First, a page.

Husband and Wife Team Promote Rammed Earth in Africa

Hive Earth has pioneered rammed-earth construction methods in Africa and  currently has four permanent members on staff.

Husband-and-wife team Joelle Eyeson and Kwame Deheer formally established Hive Earth in 2017. UK-born and -raised Eyeson and Ghanaian Deheer were united by common interests and their passion for eco-friendly construction. They established Hive Earth to combine sustainability and a desire to bring traditional, African ways of building into contemporary architecture.

Eyeson’s strong background in business and property management, as well as her interior design degree, perfectly complements Deheer’s creative approach, draftsmanship, and experience in some of Ghana’s largest real estate companies. Together, the pair, who employ an in-house architect and also work closely with external architecture studios, pushes the boundaries of what it means to build with rammed earth. “It helps regulate internal air quality, the earth feels fresher, it’s natural, it’s non toxic,”explains Eyeson.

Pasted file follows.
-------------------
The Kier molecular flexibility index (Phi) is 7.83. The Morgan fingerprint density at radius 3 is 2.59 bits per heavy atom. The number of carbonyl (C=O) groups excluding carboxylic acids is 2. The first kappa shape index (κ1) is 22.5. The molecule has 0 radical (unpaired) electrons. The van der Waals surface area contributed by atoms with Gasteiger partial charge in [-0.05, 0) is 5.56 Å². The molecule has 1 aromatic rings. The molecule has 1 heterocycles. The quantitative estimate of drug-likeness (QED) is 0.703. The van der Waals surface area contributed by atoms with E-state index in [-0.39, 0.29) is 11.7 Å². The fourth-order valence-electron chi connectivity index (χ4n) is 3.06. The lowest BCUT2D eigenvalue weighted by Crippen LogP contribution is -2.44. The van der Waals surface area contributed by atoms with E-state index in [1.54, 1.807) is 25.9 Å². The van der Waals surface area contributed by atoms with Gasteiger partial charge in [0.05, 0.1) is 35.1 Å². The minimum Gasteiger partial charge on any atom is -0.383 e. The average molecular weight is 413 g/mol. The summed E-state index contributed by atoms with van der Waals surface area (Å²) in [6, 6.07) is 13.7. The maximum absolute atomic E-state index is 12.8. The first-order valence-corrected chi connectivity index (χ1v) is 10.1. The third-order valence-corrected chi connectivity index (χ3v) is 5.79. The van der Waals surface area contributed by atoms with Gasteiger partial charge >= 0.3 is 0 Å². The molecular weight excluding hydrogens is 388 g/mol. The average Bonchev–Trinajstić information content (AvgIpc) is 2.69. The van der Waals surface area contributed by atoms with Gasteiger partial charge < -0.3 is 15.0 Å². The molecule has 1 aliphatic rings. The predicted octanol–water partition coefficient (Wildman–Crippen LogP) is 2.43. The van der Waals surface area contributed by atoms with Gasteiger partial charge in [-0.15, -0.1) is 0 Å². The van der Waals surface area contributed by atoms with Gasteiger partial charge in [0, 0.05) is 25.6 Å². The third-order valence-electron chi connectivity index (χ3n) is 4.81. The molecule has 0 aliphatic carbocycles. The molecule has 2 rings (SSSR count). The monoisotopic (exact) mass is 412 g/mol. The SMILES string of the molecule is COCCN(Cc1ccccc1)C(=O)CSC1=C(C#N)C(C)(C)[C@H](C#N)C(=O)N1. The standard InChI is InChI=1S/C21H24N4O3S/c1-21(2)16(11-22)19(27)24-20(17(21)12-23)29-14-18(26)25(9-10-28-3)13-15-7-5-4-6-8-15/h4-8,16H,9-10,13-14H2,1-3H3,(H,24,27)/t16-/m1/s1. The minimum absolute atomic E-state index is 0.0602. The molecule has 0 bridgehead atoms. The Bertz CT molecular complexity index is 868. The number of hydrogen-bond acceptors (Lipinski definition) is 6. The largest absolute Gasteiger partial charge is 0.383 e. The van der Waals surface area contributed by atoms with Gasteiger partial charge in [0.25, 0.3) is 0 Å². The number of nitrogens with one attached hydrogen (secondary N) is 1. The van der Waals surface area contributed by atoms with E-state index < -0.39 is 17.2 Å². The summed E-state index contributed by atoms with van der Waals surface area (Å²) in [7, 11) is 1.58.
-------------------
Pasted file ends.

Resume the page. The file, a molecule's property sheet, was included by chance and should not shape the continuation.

Eyeson and Deheer also collaborate with ArchiFair to help conduct workshops and spread the word about rammed earth building techniques. They feel education in eco-friendly construction methods is something often missing from mainstream architecture education.

Past works have included smaller scale projects, such as feature walls and smaller structures – a library in Ghana’s eastern regions is an example. Now there’s a big project about to be completed – a three-story gallery in Accra, the biggest they’ve built so far – alongside an office building and a key project in Nigeria, which they feel ‘will be one of the most significant buildings in the continent when it’s done.’ At the same time, they are in discussions about projects beyond the continent, in Europe and Asia.

‘We are also very much looking forward to getting more into art curation in our work; we really want to look at playing with natural color pigments that can be found from rocks, we want to explore different patterns and shapes we can form. We’re looking to be more creative and show the world what can be done with earth in Africa,’ says Eyeson.

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